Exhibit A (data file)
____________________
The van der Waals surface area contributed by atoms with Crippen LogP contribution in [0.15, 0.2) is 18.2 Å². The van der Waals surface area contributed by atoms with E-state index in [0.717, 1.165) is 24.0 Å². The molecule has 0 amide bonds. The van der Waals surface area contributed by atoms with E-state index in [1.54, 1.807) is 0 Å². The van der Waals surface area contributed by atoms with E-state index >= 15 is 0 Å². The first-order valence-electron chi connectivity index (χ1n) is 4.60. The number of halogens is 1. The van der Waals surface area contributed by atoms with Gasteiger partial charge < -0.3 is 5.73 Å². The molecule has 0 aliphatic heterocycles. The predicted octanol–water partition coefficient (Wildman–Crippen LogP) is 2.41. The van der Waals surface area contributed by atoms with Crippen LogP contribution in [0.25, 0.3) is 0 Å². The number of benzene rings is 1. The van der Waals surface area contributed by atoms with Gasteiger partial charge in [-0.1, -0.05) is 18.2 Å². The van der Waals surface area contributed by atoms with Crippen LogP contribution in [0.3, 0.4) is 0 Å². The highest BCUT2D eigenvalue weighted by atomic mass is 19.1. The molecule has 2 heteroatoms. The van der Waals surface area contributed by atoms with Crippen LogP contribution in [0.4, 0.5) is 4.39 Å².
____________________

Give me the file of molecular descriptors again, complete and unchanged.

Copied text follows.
The van der Waals surface area contributed by atoms with Crippen LogP contribution in [0.15, 0.2) is 18.2 Å². The van der Waals surface area contributed by atoms with E-state index in [0.717, 1.165) is 24.0 Å². The molecule has 0 amide bonds. The van der Waals surface area contributed by atoms with E-state index in [1.54, 1.807) is 0 Å². The van der Waals surface area contributed by atoms with E-state index >= 15 is 0 Å². The first-order valence-electron chi connectivity index (χ1n) is 4.60. The number of halogens is 1. The van der Waals surface area contributed by atoms with Gasteiger partial charge < -0.3 is 5.73 Å². The molecule has 0 aliphatic heterocycles. The predicted octanol–water partition coefficient (Wildman–Crippen LogP) is 2.41. The van der Waals surface area contributed by atoms with Crippen LogP contribution in [0.25, 0.3) is 0 Å². The number of benzene rings is 1. The van der Waals surface area contributed by atoms with Gasteiger partial charge in [-0.1, -0.05) is 18.2 Å². The van der Waals surface area contributed by atoms with Crippen LogP contribution in [0.3, 0.4) is 0 Å². The highest BCUT2D eigenvalue weighted by atomic mass is 19.1. The molecule has 2 heteroatoms. The van der Waals surface area contributed by atoms with Crippen LogP contribution in [0.4, 0.5) is 4.39 Å².